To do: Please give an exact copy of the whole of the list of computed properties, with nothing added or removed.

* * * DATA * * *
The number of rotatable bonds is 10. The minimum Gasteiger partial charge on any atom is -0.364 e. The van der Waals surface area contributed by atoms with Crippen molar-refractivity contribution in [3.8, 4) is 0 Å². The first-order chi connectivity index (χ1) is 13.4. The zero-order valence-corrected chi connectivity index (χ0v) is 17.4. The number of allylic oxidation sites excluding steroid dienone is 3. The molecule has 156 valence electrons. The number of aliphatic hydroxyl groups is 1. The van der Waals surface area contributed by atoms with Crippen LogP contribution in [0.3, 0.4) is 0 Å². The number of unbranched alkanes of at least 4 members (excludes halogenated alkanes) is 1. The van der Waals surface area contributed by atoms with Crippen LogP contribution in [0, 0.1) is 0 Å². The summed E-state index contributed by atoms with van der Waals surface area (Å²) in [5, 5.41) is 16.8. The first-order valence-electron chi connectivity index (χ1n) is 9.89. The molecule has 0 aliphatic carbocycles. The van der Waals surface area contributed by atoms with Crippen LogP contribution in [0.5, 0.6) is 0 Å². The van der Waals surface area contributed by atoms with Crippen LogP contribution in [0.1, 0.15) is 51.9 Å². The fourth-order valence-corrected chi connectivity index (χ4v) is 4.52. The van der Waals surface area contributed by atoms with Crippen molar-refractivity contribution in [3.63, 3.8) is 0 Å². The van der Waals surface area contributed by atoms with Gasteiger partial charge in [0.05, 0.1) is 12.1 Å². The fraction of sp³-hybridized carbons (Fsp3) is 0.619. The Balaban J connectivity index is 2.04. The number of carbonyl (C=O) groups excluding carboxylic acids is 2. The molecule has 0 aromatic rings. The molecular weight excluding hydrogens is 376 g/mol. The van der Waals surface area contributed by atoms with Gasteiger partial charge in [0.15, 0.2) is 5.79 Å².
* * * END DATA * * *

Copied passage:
The number of rotatable bonds is 10. The minimum Gasteiger partial charge on any atom is -0.364 e. The van der Waals surface area contributed by atoms with Crippen molar-refractivity contribution in [3.8, 4) is 0 Å². The first-order chi connectivity index (χ1) is 13.4. The zero-order valence-corrected chi connectivity index (χ0v) is 17.4. The number of allylic oxidation sites excluding steroid dienone is 3. The molecule has 156 valence electrons. The number of aliphatic hydroxyl groups is 1. The van der Waals surface area contributed by atoms with Crippen LogP contribution in [0.3, 0.4) is 0 Å². The number of unbranched alkanes of at least 4 members (excludes halogenated alkanes) is 1. The van der Waals surface area contributed by atoms with Crippen LogP contribution in [0, 0.1) is 0 Å². The summed E-state index contributed by atoms with van der Waals surface area (Å²) in [5, 5.41) is 16.8. The first-order valence-electron chi connectivity index (χ1n) is 9.89. The molecule has 0 aliphatic carbocycles. The van der Waals surface area contributed by atoms with Crippen LogP contribution in [0.5, 0.6) is 0 Å². The van der Waals surface area contributed by atoms with Crippen LogP contribution in [0.1, 0.15) is 51.9 Å². The fourth-order valence-corrected chi connectivity index (χ4v) is 4.52. The van der Waals surface area contributed by atoms with Crippen molar-refractivity contribution in [3.63, 3.8) is 0 Å². The van der Waals surface area contributed by atoms with Gasteiger partial charge in [0.05, 0.1) is 12.1 Å². The fraction of sp³-hybridized carbons (Fsp3) is 0.619. The Balaban J connectivity index is 2.04. The number of carbonyl (C=O) groups excluding carboxylic acids is 2. The molecule has 0 aromatic rings. The molecular weight excluding hydrogens is 376 g/mol. The van der Waals surface area contributed by atoms with Gasteiger partial charge in [0.15, 0.2) is 5.79 Å².